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Moratorium Causing Concern for One New Business Owner

The new city of Peachtree Corners issued a 90-day halt to new businesses as it prepares to stand on its own July 1, but it's creating real problems for some.

Moratorium Causing Concern for One New Business Owner

The intentions were good, but the new city's moratorium is wreaking havoc for at least one business owners trying to get her doors open by summer.

The new city of Peachtree Corners, which will officially become Gwinnett County's 16th - and largest city - on July 1, 2012, issued a 90-day moratorium while it gets organized and hire the necessary personnel in place to manage the city.

But it had unintended consequences according to a report aired on Channel 2 on Monday. The station's consumer investigator Jim Strickland spoke with new business owner Sheri Snyder who had planned on opening a summer art camp, Objet Gallery and Studio, in time to attract children out of school for the summer.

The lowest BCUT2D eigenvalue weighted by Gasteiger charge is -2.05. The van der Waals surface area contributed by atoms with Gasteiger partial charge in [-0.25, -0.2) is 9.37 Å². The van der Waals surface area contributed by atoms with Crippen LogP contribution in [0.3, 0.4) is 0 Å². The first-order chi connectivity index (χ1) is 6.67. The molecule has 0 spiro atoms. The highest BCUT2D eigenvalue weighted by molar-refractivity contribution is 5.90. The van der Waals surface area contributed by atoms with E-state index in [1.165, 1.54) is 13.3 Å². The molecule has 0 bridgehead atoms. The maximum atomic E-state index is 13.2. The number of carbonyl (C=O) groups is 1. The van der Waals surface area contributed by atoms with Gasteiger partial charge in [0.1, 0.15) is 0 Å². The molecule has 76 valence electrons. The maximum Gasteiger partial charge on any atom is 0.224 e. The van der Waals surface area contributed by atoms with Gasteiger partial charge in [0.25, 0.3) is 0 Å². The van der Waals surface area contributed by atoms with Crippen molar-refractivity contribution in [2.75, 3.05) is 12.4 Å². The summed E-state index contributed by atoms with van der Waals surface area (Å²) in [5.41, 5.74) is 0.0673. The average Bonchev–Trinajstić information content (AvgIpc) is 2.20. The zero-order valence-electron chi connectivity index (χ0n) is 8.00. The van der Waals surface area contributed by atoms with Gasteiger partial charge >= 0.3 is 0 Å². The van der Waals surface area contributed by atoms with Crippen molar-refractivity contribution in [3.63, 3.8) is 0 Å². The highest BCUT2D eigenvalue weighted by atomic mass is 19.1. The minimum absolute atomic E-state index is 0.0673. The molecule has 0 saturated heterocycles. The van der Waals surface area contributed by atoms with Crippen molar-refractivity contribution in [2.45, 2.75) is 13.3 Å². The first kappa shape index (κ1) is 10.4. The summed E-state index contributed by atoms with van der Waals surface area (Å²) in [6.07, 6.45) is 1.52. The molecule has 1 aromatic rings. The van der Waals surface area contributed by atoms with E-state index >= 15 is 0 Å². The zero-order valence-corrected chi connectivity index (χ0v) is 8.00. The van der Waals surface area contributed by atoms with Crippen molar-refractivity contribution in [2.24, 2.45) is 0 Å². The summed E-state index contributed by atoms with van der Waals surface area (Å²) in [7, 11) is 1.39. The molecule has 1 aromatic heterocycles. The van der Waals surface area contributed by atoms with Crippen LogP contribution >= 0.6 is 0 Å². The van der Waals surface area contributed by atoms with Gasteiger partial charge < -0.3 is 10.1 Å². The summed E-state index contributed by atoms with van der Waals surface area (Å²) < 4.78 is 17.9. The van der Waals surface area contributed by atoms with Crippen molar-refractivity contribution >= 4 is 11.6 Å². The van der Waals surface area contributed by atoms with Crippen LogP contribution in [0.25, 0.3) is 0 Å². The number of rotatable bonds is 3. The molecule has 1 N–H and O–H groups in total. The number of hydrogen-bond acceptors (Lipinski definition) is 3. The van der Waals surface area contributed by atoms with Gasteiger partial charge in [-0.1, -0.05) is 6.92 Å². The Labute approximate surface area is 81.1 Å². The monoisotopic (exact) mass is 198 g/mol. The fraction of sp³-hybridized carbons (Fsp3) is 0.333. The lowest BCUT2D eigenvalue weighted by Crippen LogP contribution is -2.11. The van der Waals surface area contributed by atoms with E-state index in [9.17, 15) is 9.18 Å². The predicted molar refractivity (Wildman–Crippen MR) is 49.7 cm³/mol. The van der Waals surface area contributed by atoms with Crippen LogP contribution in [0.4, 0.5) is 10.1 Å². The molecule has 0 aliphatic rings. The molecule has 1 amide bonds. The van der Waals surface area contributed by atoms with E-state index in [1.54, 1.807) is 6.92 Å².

"I should have between 50 and 60 kids children a week here," said Snyder in the report. "And well, we're empty," she said. The new business is located in the Village at Peachtree Corners shopping center near The .

Snyder told the reporter that she had cashed in her 401K to fund the new business and missed the deadline to apply for a business license by one day before the moratorium went into effect.

Bill Riley, Peachtree Corners' city attorney, said the moratorium is designed to keep undesirable businesses such as adult entertainment stores and billboard companies from applying for business licenses before the city is established.

Some 48 business owners are waiting for their business licenses which are likely to be issued in late July. But Snyder fears it will be too late.

"The worst case scenario is if this goes on much longer, I'll be bankrupt before I even open my doors," she said.

Riley said the city is doing what it can to minimize the impact on the new businesses.

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